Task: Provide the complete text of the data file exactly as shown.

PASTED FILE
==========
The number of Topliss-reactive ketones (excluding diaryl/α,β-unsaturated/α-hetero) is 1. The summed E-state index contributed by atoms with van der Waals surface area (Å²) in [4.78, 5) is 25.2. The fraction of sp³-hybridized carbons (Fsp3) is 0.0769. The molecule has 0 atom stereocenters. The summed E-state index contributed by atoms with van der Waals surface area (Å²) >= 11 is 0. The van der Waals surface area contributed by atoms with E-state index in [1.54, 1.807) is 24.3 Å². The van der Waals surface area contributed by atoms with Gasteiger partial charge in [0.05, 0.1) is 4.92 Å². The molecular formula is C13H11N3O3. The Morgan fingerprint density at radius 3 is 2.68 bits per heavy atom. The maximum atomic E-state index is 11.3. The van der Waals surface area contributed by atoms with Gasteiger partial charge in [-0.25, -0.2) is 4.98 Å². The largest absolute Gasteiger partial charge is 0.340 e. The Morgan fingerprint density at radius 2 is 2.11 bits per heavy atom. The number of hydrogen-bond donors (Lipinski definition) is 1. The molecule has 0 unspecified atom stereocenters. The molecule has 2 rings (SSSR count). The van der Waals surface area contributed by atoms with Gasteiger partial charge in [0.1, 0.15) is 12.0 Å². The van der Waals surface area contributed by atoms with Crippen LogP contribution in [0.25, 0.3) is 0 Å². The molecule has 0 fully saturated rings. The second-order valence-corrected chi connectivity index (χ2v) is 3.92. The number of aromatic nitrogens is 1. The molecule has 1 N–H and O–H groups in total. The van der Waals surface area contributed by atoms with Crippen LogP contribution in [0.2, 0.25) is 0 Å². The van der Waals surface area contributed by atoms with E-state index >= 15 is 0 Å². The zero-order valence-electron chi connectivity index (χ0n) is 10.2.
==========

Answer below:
The number of Topliss-reactive ketones (excluding diaryl/α,β-unsaturated/α-hetero) is 1. The summed E-state index contributed by atoms with van der Waals surface area (Å²) in [4.78, 5) is 25.2. The fraction of sp³-hybridized carbons (Fsp3) is 0.0769. The molecule has 0 atom stereocenters. The summed E-state index contributed by atoms with van der Waals surface area (Å²) >= 11 is 0. The van der Waals surface area contributed by atoms with E-state index in [1.54, 1.807) is 24.3 Å². The van der Waals surface area contributed by atoms with Gasteiger partial charge in [0.05, 0.1) is 4.92 Å². The molecular formula is C13H11N3O3. The Morgan fingerprint density at radius 3 is 2.68 bits per heavy atom. The maximum atomic E-state index is 11.3. The van der Waals surface area contributed by atoms with Gasteiger partial charge in [-0.25, -0.2) is 4.98 Å². The largest absolute Gasteiger partial charge is 0.340 e. The Morgan fingerprint density at radius 2 is 2.11 bits per heavy atom. The number of hydrogen-bond donors (Lipinski definition) is 1. The molecule has 0 unspecified atom stereocenters. The molecule has 2 rings (SSSR count). The van der Waals surface area contributed by atoms with Gasteiger partial charge in [0.1, 0.15) is 12.0 Å². The van der Waals surface area contributed by atoms with Crippen LogP contribution in [0.25, 0.3) is 0 Å². The molecule has 0 fully saturated rings. The second-order valence-corrected chi connectivity index (χ2v) is 3.92. The number of aromatic nitrogens is 1. The molecule has 1 N–H and O–H groups in total. The van der Waals surface area contributed by atoms with Crippen LogP contribution in [0.2, 0.25) is 0 Å². The van der Waals surface area contributed by atoms with E-state index >= 15 is 0 Å². The zero-order valence-electron chi connectivity index (χ0n) is 10.2.